The term “Soulslike” generates a specific kind of game in the mind. It conjures something that’s hard as hell, with fearsome bosses to beat, intricate levels to explore, tight combat to experience, and a world rife with enough lore to fill several tomes. You may call games in the genre alluring, unforgettable, and sometimes super cheap, but if there’s one word you likely wouldn’t use to describe Soulslikes, it’s “approachable.” Until now. Team Ninja’s Wo Long: Fallen Dynasty is a terrific game, one that excels in so many of the ways we’ve come to expect from great Soulslikes. It has brutal, pulse-pounding combat, a haunting world, and some memorable bosses. And the fact that it manages to deliver on all of this without compromise, while also being the most accessible Soulslike to date, is nothing short of a marvel. In other words, next to Nioh 2, Wo Long: Fallen Dynasty might be my fave Soulslike.
Wo Long is the latest Soulslike from action game aficionados Team Ninja, whose previous efforts in the genre comprise the Nioh franchise. Set in 184 AD during the Later Han Dynasty, the game tasks you with stamping out the Yellow Turban Rebellion, a peasant revolt that sought to disrupt ancient China. However, weaved into this mythically fictionalized retelling of the historical events of the Three Kingdoms period is an even greater threat than the poor, emboldened to rise up by some bad dude. Nah, it’s a mystical drug called Elixir that’s corrupting the lands, poisoning the people, and raising the dead.
This is what you, a nameless militia soldier you customize through Wo Long’s impressively robust character creator, are actually fighting against: Not just the brainwashed poor, but also the grotesquely transformed, as the power-hungry jerks who take Elixir either die and come back as zombies or have their bodies forever changed with new limbs and animalistic features. In narrative and environmental terms, Wo Long is a lot like Nioh 2, but in ancient China with a dash of Bloodborne horror, and that’s dope.
It’s telling that development producer Masaki Yamagiwa cited Bloodborne as “a new form of motivation” that inspired Wo Long, because the world is lathered in similar Lovecraftian imagery. It takes its time in reaching the depths of depravity, however, with the game steadily building on the horror as the story’s stakes ramp up. You start at the tail end of a fiery onslaught on the Yellow Turban Rebellion, the environment a desecrated mess of ransacked homes and burnt trees. After battling a few Yellow Turban lackeys here and a possessed rendition of Tony the Tiger there, you’ll encounter the first of many two-stage bosses, Zhang Liang, who ingests an Elixir ball and grows a snake-like arm covered in blood-filled crystals. It’s a haunting, 1v1 battle on a moonlit, flower-covered field as Liang swings his now-deformed left arm in the hopes of crushing you to death so that darkness reigns. Things only get grosser as you slash your way through each distinctly detailed locale.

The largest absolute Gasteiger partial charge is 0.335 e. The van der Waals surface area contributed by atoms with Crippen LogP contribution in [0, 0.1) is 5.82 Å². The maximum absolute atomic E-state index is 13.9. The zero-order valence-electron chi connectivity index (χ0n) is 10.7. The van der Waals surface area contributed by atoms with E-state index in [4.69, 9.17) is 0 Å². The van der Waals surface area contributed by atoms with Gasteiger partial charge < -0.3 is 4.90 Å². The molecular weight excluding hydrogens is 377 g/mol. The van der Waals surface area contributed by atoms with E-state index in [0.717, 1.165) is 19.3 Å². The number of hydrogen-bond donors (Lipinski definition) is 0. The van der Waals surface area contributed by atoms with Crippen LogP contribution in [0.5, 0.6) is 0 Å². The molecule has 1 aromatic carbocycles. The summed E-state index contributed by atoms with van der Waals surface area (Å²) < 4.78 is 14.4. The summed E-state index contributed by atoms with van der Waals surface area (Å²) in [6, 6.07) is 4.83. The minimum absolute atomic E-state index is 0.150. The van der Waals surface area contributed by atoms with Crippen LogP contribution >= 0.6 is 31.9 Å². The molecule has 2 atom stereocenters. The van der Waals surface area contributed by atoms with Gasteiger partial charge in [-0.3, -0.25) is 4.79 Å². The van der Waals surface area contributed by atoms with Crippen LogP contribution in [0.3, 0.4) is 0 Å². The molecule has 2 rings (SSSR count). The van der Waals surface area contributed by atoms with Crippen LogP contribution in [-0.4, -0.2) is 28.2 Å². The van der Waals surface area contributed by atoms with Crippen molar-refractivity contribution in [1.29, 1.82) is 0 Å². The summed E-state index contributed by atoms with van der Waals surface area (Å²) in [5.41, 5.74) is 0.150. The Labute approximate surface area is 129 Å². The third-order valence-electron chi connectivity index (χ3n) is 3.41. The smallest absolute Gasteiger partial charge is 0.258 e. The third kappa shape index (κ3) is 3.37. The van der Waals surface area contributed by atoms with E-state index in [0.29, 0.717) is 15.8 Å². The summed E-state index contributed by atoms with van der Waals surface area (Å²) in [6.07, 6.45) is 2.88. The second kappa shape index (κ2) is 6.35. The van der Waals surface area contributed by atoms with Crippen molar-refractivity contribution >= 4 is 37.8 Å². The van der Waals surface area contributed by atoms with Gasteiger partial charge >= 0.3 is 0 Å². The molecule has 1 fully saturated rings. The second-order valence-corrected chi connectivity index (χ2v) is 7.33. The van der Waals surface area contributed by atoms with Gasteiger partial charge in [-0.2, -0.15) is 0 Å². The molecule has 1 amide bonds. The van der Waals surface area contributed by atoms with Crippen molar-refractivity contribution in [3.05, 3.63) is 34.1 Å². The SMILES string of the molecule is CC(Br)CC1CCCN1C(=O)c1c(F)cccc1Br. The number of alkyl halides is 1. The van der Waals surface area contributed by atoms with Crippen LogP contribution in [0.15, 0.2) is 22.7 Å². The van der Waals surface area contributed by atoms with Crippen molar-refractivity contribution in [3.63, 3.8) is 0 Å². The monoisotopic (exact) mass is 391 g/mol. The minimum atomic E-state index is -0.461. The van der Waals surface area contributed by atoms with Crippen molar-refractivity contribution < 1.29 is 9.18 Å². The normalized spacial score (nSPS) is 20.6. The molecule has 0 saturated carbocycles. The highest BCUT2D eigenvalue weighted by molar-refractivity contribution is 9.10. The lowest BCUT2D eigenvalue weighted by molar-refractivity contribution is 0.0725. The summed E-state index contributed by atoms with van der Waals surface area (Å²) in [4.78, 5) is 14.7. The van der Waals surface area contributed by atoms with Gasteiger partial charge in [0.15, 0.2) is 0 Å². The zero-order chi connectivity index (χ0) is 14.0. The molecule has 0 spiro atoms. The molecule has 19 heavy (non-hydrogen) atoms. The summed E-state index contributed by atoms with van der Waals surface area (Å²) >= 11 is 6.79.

This isn’t an open-world game, though. There isn’t as much freedom here as in something like Elden Ring. Instead, Wo Long’s level structure is more reminiscent of Team Ninja’s Nioh 2 and Stranger of Paradise: Final Fantasy Origin. As the narrative unfolds, you’re taken (via lore-filled loading screen) to the subsequent location. Sometimes this is the lavish Mt. Tianzhushan, with its vibrant pink-colored leaves, lush bushes, and glistening waterways. Other times, it’s the devastated Guandu, crumbling to pieces as veins protrude from the array of suspended buildings. All the while you’re set on a fairly linear path, with a few available shortcuts to make backtracking less frustrating: ladders to reach an upper level, a bundle of wood that acts as a stepping stone, and so on. In its world design, Wo Long is focused and intimate, hooking you in with little details like rotting produce in abandoned villages and decaying bodies pierced on the battlefield, visual elements that breathe life into an otherwise desperate, dying world.
There’s an oddly captivating quality to that desperation, one that helps drive home the game’s broad view of humanity: We are power hungry. If it serves us, we will do what is necessary to get power. Wo Long explores that and the sacrifices people will make to achieve power in an on-the-nose but nonetheless enthralling way. Through Elixir, the drug that essentially unlocks the host’s unstoppable inner demon in exchange for their life, an ultimate big-bad can pull the strings while everyone lusts after the thing he’s in full control of. There’s political intrigue as warlords like Cao Cao and Sun Jian debate the best strategy to put an end to the war, while Elixir stealths its way through the ranks because of fools too weak-willed to maintain vigilance in the face of power. There’s even romance and heartbreak, as characters profress their unyielding love for each other just before taking their last breath in the icy ground. It’s dire, but it speaks to just how destructive power is when chased by the corrupt.
I’ve made the comparison that Wo Long is Nioh 2 but in ancient China a few times in my impressions of the game, but now having played through the whole thing, it feels even more applicable. If you’re at all familiar with the Nioh series, Wo Long will feel like coming home. That’s not to say that all the same pictures are hung in the same spaces or that all the same furniture is placed in the same rooms. There are some notable differences that set these two Team Ninja games apart, particularly when it comes to combat and difficulty. Wo Long is significantly faster in its animations, meaning the pace of engagements is much quicker here than what you see in the Nioh games.